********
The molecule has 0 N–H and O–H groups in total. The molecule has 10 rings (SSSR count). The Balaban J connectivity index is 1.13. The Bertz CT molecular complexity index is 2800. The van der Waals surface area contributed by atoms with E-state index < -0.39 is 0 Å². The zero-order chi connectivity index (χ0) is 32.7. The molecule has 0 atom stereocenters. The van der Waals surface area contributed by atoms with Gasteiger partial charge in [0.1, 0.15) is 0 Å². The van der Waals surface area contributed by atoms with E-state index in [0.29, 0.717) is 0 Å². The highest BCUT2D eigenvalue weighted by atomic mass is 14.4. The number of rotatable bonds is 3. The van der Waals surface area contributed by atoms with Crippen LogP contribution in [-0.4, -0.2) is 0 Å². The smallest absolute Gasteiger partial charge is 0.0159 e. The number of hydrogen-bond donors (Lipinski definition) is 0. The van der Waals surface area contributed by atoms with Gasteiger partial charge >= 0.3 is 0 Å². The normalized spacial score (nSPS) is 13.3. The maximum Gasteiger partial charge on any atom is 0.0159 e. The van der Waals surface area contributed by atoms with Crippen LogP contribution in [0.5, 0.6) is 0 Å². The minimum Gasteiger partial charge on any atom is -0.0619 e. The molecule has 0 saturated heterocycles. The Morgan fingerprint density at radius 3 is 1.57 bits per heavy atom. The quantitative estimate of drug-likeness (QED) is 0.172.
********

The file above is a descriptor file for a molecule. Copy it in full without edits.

The molecule has 0 N–H and O–H groups in total. The molecule has 10 rings (SSSR count). The Balaban J connectivity index is 1.13. The Bertz CT molecular complexity index is 2800. The van der Waals surface area contributed by atoms with E-state index < -0.39 is 0 Å². The zero-order chi connectivity index (χ0) is 32.7. The molecule has 0 atom stereocenters. The van der Waals surface area contributed by atoms with Gasteiger partial charge in [0.1, 0.15) is 0 Å². The van der Waals surface area contributed by atoms with E-state index in [0.29, 0.717) is 0 Å². The highest BCUT2D eigenvalue weighted by atomic mass is 14.4. The number of rotatable bonds is 3. The van der Waals surface area contributed by atoms with Crippen LogP contribution in [-0.4, -0.2) is 0 Å². The smallest absolute Gasteiger partial charge is 0.0159 e. The number of hydrogen-bond donors (Lipinski definition) is 0. The van der Waals surface area contributed by atoms with Gasteiger partial charge >= 0.3 is 0 Å². The normalized spacial score (nSPS) is 13.3. The maximum Gasteiger partial charge on any atom is 0.0159 e. The van der Waals surface area contributed by atoms with Crippen LogP contribution in [0.5, 0.6) is 0 Å². The minimum Gasteiger partial charge on any atom is -0.0619 e. The molecule has 0 saturated heterocycles. The Morgan fingerprint density at radius 3 is 1.57 bits per heavy atom. The quantitative estimate of drug-likeness (QED) is 0.172.